Jim Fulton wrote:
Martijn Faassen wrote:

Jim Fulton wrote:
The idea is that after applying configuration, you'd keep the
resolved sequence of actions around so that you could call their undo
methods later.

Yes, that's what I was thinking of too. Good. :)

I was talking to Philipp last night about providing an equivalent API that looks exactly like ZCML but is in Python. The motivation was that this would help in making testing easier - if you want to accomplish the equivalent effect of ZCML, you would write Python code that's the same. My idea however was that it would execute the actions immediately, which is different from actually generating actions as you suggest here.

I'll note that we typically write 3 kinds of tests:

1, Unit tests.  For these we go out of our way to avoid
   configuration.  We make agressive use of skaffolding, if
   necessary, to avoid dependence on other systems.

2, Component functional tests.  These are tests of a package
   using the default configuration use by the package.  This
   allows us to test things like configuration and UI without
   depending on a particular application.  This was the primary
   motivation for layers in the new test runner.

3. System tests, in which we test a very specific configured

For 1, we don't need configuration support.  For 2 and 3 it's
important to use exactly the ZCML provided by the package or
by the application respectively.  Fly what you test, and test what
you fly.  If you use ZCML for configurating, use it for functional
and system tests.

Agreed. However...

For 1. we don't need configuration support, but what I think could be improved is the skaffolding. Often in unit tests we do register something with the component architecture. Right now we need to know two systems whenever we write code that needs unit tests:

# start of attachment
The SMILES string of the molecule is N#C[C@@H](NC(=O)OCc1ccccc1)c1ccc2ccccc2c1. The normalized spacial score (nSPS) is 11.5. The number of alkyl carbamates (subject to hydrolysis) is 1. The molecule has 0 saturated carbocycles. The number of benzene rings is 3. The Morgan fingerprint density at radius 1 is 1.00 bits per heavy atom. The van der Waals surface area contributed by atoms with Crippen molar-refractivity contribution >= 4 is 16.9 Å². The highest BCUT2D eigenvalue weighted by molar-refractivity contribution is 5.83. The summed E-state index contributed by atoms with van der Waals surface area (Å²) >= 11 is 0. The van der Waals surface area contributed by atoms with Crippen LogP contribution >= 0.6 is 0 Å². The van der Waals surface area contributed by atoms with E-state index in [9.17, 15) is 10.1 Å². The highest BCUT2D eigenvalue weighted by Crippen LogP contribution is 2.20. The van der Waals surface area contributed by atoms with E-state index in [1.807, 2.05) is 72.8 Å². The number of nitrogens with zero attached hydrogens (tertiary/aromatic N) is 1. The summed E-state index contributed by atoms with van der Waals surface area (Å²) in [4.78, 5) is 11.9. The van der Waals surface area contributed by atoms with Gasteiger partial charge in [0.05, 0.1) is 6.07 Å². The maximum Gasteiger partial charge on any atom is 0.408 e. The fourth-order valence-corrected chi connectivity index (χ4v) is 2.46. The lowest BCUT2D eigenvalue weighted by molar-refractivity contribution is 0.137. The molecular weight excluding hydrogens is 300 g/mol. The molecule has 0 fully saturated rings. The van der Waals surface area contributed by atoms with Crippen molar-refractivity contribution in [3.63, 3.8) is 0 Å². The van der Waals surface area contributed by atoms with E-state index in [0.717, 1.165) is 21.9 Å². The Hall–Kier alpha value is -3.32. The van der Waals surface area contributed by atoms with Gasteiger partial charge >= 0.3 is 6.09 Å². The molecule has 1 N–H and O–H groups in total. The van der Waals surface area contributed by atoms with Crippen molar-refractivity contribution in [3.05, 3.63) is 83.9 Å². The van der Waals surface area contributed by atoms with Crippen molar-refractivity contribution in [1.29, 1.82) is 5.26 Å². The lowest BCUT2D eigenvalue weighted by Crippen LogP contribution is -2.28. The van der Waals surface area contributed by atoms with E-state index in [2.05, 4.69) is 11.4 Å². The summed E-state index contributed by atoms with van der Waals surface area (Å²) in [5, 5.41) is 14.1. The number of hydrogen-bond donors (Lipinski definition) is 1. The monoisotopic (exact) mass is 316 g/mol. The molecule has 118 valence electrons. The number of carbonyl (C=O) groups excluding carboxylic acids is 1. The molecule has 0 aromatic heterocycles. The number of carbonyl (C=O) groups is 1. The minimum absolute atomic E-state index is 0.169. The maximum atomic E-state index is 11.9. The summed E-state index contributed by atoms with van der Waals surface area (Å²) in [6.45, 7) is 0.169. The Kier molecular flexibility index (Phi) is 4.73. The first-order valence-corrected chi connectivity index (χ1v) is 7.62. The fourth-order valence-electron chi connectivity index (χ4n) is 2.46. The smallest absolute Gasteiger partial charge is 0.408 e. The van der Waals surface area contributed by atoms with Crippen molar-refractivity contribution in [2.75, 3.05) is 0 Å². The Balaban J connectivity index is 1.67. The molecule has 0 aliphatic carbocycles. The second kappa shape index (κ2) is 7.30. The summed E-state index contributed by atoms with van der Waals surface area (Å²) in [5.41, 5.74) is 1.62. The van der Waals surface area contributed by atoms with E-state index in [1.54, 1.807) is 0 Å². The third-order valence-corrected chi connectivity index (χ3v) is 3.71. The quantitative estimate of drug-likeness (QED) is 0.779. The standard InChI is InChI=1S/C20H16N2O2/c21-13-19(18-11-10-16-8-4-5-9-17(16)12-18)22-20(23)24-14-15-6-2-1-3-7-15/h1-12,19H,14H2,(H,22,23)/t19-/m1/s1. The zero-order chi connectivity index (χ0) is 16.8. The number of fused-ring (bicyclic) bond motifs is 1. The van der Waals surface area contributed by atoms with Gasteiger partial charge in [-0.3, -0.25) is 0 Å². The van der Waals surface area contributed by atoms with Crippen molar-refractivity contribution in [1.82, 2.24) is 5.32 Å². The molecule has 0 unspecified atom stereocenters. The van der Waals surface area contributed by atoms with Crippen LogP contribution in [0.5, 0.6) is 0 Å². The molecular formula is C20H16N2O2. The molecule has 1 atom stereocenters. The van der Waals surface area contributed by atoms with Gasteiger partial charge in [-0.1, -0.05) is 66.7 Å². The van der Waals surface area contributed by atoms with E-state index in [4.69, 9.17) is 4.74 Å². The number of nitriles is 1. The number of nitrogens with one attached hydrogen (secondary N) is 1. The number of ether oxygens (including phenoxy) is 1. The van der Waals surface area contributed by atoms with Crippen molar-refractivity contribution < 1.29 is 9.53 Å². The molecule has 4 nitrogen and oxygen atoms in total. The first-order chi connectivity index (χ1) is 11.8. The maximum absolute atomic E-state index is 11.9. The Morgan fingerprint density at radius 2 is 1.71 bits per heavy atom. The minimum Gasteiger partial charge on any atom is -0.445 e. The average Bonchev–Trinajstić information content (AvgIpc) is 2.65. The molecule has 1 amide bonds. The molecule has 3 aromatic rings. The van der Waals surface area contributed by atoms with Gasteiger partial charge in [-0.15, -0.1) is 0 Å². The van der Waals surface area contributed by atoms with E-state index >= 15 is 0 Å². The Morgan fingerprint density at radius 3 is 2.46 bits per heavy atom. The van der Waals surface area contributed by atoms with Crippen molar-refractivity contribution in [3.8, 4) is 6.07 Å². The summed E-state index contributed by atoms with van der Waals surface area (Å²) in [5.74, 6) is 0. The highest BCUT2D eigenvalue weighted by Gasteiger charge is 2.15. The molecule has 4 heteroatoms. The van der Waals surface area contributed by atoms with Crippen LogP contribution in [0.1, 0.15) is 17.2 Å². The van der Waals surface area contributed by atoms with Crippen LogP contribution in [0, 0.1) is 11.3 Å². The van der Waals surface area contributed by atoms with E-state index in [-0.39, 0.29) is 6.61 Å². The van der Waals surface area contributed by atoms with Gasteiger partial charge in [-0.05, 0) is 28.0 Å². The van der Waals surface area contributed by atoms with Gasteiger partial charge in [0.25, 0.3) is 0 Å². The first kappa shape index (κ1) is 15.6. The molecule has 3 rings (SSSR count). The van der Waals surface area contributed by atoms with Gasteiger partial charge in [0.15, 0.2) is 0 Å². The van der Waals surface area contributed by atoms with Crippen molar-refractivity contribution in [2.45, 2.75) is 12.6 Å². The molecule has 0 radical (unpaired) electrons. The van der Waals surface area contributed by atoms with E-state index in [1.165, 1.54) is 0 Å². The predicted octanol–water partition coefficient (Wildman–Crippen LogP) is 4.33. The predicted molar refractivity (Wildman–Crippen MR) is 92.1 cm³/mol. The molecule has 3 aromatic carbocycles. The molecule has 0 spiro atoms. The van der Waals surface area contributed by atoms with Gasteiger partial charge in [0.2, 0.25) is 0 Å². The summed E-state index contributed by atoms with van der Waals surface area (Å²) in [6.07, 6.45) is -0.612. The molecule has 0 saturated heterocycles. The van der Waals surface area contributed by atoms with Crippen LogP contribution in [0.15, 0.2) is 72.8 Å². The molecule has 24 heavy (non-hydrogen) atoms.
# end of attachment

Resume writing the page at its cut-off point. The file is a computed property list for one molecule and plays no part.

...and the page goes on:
* ZCML for when the code needs to actually run

* component architecture APIs when we need to set up some stuff to support our tests.

What I'm suggesting is having a Python API that looks much like ZCML but does the component architecture registration bit of what ZCML does. Less things to learn for the person writing (or reading) the scaffolding for the tests.

Since we also were talking about a Python API to generate ZCML actions, it seems to make sense that the same API could also have an implementation that *does* generate actions.

I'd have no problem with generating actions in Python.  It would allow
greater control and would probably make action generation much faster.
If we did this, We'd probably want to improve the action-generation
API.  We'd also need to think about how action info should be
generated, especially wrt error reporting.

Perhaps we should support both ZCML and python action generation.

I think that this would be a useful direction to go towards, if only to make writing tests easier (only one API to learn instead of the underlying APIs that are used by ZCML).
I strongly oppose and discourage using a separate API for tests, for
the reasons given above.

The main reasons, IMO, for providing a Python API are:

- Provide greater control for those who want it.
  For example, to allow more abstract configuration tools,
  avoid "repetition", etc.

- Provide an alternative for people who just can't stand pointy
  brackets. (Who can blame them? ;)

Perhaps I'm wrong, but I think you might not have understood my reasons for wanting ZCML-similar API for unit tests. I absolutely agree that for functional tests, the same configuration should be used as when the code actually runs. I wasn't talking about that however - I hope I explained more clearly now why this might be a good idea for *unit* tests, where effectively a separate API is already being used to set up the various components (skaffolding). If we are to present a Python-style API for ZCML anyway, reusing it (with a different implementation) seems like low-hanging consistency fruit.


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